Board member blog post: Why CAMP is worth the trip

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Justine Griffin   (Jan. 15, 2013;  staff photo by Mike Lang)By Justine Griffin, JAWS Board Member

The first time I attended the Conference and Mentoring Project (CAMP) was in Vermont in 2013. I had no idea what to expect, as I had never attended a JAWS event before or met an active member face-to-face.

I was directed to the website by a former college professor and was curious after I looked around the site for the first time. I was surprised to see photos of journalists at the annual conference dressed so casually. It didn’t seem like the regular professional meetings I’d attended before.

I applied to be an emerging fellow that year. I wouldn’t end up getting it, and honestly, I’m glad I didn’t.

Knowing I couldn’t afford to pay my own way, I approached the editorial staff at my newspaper, the Sarasota Herald-Tribune. I made a strong pitch why I should go, what I could learn and how I could bring back new tools and knowledge to share with the rest of the women — and men — in our young newsroom.

They paid for my trip.

I had the freedom to attend the panels I wanted to and spend time getting to know many of the JAWdesses I am lucky to call friends and mentors now, two years later. When I returned to Florida after CAMP, I was inspired to do better work.

I can’t wait to attend my third CAMP in Montana this year.

 

If you need more reasons to join us, here are my top five reasons why CAMP is worth it.

Atmosphere: This is not your typical journalism conference. We wear what we want. We talk about what’s important, which is not always what’s popular. Best of all, we drink wine, do yoga and spend plenty of time in the hot tubs or exploring the unique host town. CAMP is truly a destination — from the gorgeous hotels that house us for a few days, to the friendships we make, to what we learn.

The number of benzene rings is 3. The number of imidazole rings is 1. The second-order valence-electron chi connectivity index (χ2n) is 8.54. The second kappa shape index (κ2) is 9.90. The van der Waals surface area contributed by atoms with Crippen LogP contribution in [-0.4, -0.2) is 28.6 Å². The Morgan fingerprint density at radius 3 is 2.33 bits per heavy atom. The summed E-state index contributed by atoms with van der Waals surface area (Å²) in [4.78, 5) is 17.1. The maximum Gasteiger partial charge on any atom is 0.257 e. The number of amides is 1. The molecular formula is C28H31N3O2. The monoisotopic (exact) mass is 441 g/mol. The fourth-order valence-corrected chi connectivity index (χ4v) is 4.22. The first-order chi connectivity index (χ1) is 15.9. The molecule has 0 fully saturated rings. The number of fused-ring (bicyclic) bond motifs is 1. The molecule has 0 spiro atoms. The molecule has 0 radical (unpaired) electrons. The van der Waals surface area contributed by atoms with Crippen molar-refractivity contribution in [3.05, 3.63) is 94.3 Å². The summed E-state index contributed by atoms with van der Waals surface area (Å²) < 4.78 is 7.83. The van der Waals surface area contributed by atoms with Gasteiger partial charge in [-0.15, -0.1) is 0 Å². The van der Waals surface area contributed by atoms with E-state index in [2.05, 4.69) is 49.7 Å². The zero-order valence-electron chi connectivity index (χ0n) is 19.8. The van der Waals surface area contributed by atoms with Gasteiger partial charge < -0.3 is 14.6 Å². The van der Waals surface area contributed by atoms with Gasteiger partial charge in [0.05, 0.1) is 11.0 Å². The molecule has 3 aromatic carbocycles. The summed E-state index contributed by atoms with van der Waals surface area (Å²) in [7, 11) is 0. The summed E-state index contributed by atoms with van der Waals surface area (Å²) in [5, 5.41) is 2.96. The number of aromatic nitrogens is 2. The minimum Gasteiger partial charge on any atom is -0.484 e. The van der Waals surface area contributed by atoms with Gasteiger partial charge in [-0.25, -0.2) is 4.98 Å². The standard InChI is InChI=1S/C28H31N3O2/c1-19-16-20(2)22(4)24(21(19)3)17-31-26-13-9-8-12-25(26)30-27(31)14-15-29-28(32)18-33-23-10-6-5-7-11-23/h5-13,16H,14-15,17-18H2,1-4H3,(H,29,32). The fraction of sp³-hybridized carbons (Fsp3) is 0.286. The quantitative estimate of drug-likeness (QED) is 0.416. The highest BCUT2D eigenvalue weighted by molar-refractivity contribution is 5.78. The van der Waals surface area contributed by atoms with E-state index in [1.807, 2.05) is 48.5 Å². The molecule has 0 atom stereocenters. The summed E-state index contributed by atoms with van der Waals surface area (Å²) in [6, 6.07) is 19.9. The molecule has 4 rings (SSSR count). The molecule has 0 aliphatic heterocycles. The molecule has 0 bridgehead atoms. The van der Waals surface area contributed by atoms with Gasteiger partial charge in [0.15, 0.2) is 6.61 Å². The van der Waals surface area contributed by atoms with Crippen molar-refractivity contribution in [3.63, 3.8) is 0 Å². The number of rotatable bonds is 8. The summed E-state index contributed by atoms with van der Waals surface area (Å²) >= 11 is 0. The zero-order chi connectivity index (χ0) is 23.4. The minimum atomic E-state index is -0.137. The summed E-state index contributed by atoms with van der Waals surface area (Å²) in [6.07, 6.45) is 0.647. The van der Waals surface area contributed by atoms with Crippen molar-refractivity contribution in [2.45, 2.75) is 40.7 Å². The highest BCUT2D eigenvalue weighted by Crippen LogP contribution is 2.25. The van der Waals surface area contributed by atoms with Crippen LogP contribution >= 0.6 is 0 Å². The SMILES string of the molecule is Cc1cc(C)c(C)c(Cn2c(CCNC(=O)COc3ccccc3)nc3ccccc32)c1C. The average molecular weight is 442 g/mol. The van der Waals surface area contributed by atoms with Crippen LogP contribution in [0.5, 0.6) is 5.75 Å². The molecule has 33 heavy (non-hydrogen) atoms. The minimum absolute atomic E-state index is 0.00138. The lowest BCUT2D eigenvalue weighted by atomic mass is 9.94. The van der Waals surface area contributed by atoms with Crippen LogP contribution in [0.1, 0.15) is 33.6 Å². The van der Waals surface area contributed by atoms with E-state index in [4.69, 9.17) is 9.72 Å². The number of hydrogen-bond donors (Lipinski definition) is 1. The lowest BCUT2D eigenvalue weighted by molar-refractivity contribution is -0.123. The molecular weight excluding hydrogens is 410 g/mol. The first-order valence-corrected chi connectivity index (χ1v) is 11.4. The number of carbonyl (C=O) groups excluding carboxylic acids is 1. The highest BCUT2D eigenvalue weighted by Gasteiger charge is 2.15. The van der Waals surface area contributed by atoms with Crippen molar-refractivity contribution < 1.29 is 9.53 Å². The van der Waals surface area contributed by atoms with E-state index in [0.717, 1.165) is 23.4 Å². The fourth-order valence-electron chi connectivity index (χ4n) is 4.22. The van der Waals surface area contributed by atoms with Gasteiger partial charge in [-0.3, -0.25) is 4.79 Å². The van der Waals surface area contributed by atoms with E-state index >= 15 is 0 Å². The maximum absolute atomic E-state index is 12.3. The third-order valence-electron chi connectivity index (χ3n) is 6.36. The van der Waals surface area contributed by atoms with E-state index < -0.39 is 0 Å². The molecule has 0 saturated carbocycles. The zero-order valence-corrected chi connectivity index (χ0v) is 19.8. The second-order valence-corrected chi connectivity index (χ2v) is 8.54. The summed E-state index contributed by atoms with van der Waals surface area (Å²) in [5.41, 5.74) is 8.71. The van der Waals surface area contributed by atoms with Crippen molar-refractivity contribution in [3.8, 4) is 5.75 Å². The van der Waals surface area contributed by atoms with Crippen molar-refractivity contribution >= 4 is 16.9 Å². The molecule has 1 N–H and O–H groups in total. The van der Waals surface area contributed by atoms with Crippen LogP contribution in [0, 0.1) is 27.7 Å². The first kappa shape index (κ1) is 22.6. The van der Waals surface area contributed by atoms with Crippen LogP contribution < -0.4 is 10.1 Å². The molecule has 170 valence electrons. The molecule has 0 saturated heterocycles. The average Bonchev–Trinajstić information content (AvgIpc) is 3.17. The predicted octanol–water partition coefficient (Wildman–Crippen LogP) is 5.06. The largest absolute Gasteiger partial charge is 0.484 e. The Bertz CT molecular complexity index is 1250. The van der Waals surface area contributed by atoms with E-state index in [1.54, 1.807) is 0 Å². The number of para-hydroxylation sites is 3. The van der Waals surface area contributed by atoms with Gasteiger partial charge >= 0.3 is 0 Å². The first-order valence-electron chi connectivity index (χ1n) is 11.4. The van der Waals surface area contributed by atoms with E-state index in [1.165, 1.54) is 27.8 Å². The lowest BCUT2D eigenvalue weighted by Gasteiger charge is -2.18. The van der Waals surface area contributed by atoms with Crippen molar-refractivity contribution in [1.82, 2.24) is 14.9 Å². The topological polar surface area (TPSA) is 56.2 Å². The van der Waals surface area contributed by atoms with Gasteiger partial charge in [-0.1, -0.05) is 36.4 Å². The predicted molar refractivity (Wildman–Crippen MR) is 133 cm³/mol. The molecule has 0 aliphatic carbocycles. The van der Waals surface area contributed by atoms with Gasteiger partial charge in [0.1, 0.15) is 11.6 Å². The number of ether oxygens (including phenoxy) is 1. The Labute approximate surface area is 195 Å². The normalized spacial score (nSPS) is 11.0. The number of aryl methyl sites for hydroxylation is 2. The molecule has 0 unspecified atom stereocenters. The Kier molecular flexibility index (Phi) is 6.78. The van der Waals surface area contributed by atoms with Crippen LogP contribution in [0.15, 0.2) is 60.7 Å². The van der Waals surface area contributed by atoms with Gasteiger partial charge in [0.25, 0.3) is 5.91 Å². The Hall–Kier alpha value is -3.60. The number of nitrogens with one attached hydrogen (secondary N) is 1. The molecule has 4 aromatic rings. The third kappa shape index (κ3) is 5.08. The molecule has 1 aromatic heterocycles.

Panels: The JAWS community is full of many vibrant and talented journalists. I learn something new from every panel. Each one is interesting and relevant to the current state of the media.

Networking:  If you’re in the market for a new job, CAMP is the place to be. Not only do we pair members with mentors through a yearlong coaching program, but some of the women you meet at CAMP could call you one day wanting to hire you.

Opportunities: CAMP is all about collaboration. Ideas are shared and constructive discussion is encouraged. At my first CAMP, my first big investigative story was nothing more than some garbled notes in my reporter’s notebook. With the guidance of some of the women I met at CAMP, it turned into a 15,000-word published narrative seven months later.

Community: This is perhaps the most important part of CAMP. When I went to CAMP for the first time in 2013, I didn’t know anyone. But I left feeling a part of the family. A year later, I joined the board.